The Health and Safety Myth

Adam Howard CBN Europe | Content and Marketing Assistant
by Adam Howard

Content Coordinator, CBN Europe

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Risk has become a dirty word; to be avoided at all costs. Our culture has been saturated with Health and Safety. Legislation and stacks of white paper documents that have replaced common sense in our workplaces. While I think it has helped to create safer working environments for many of us, I think that it has also sanitised our culture to some extent, perhaps creating and almost championing a fear of risk.

Awareness of risk and danger isn’t bad at all, but fear of it steals the joy of adventure. I believe that God has called us not to a life of sterility, but to one of adventure, embracing risk, in an appropriate way.  

Our walk as Christians was never intended to be safe. Jesus was radical in so many ways, constantly challenging the conventional, traditions and methods of the time and culture in which He was. As time has gone on, we in the western church have adopted this warped idea that following Jesus is the tweed jacket and corduroy of life choices. The stereotypical socks and sandals, risk adverse, safe option. I don’t think this was ever the intention. The life of faith that we walk in is anything, but risk adverse. It’s full of risk. Full of opportunity to step out into ‘unknown’, uncharted territory.

Jesus modelled a life of stepping and breaking the preconceptions and cultural norms. I mean, who in their right mind spits on the ground and rubs it in a blind man’s eyes? Who tells tired fisherman to cast out again? Who hangs around with tax collectors and cheats? Jesus does. And that is what He calls us to do too. To step into the uncharted; into the world of the cheaters and rogues; into the lives of those who so desperately need Him. When we realise that walking out this life of faith means a commitment to a life of adventure, we’ll begin to embrace the risk and step with assurance into the spheres and onto the water that He is calling us to.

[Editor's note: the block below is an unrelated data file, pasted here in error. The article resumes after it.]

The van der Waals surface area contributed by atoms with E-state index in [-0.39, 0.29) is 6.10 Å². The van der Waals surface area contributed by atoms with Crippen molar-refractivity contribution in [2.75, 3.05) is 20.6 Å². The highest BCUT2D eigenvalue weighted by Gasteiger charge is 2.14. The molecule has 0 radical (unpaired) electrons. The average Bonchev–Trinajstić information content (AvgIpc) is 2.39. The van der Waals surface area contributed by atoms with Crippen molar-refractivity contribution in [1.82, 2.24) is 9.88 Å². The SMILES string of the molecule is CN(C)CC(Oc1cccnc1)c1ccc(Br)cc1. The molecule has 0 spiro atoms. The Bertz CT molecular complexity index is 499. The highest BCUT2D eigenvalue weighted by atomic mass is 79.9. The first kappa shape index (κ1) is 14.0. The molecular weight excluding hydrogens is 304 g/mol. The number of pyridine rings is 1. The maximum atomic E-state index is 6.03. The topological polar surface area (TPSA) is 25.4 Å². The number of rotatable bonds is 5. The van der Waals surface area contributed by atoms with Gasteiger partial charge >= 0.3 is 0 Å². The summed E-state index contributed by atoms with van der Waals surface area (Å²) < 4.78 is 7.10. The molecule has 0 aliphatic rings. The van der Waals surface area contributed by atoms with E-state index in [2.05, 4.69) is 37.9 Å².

I believe that God has called us not to a life of sterility, but to one of adventure, embracing risk, in an appropriate way. 

Where Does It Begin?   

Embracing the risk element is our life starts with dangerous thinking. It starts with a renewal of your mind. Opening up to a Godly lobotomy, allowing God to create in you a new set of thought patterns and placing in you a new set of hopes and dreams. 

When you opened the door of your heart to God at salvation, you became a new creation; the old has gone and the new has come (2 Cor 5:17). The Holy Spirit Himself came and made His dwelling in you (1 Cor 3:16). This is both a done deal and a commitment to a process. He has both made you new and continues to renew you each day. Romans 12:2 (NIV) says,